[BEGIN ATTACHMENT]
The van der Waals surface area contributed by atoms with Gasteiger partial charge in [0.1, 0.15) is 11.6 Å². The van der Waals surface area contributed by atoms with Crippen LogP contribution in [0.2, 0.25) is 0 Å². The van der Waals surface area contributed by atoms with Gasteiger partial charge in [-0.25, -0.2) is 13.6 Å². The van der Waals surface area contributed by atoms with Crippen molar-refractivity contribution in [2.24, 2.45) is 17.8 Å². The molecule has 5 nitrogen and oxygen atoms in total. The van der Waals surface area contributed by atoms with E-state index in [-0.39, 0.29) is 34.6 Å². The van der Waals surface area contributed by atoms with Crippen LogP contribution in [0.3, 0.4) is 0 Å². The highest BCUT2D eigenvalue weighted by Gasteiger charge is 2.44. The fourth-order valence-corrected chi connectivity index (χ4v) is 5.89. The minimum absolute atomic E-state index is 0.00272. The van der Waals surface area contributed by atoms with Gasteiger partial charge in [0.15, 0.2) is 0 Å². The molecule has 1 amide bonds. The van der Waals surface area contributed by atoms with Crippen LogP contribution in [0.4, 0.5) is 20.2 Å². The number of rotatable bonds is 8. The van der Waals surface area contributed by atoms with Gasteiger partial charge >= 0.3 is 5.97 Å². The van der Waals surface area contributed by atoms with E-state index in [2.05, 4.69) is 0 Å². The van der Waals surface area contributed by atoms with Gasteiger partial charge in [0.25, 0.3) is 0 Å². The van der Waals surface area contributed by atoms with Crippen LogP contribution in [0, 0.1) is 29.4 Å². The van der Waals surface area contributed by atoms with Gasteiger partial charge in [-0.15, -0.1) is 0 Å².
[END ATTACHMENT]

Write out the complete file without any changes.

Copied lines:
The van der Waals surface area contributed by atoms with Gasteiger partial charge in [0.1, 0.15) is 11.6 Å². The van der Waals surface area contributed by atoms with Crippen LogP contribution in [0.2, 0.25) is 0 Å². The van der Waals surface area contributed by atoms with Gasteiger partial charge in [-0.25, -0.2) is 13.6 Å². The van der Waals surface area contributed by atoms with Crippen molar-refractivity contribution in [2.24, 2.45) is 17.8 Å². The molecule has 5 nitrogen and oxygen atoms in total. The van der Waals surface area contributed by atoms with E-state index in [-0.39, 0.29) is 34.6 Å². The van der Waals surface area contributed by atoms with Crippen LogP contribution in [0.3, 0.4) is 0 Å². The highest BCUT2D eigenvalue weighted by Gasteiger charge is 2.44. The fourth-order valence-corrected chi connectivity index (χ4v) is 5.89. The minimum absolute atomic E-state index is 0.00272. The van der Waals surface area contributed by atoms with Gasteiger partial charge in [0.15, 0.2) is 0 Å². The molecule has 1 amide bonds. The van der Waals surface area contributed by atoms with Crippen LogP contribution in [0.4, 0.5) is 20.2 Å². The number of rotatable bonds is 8. The van der Waals surface area contributed by atoms with Gasteiger partial charge >= 0.3 is 5.97 Å². The van der Waals surface area contributed by atoms with E-state index in [2.05, 4.69) is 0 Å². The van der Waals surface area contributed by atoms with Gasteiger partial charge in [0.25, 0.3) is 0 Å². The van der Waals surface area contributed by atoms with Crippen LogP contribution in [0, 0.1) is 29.4 Å². The van der Waals surface area contributed by atoms with Gasteiger partial charge in [-0.15, -0.1) is 0 Å².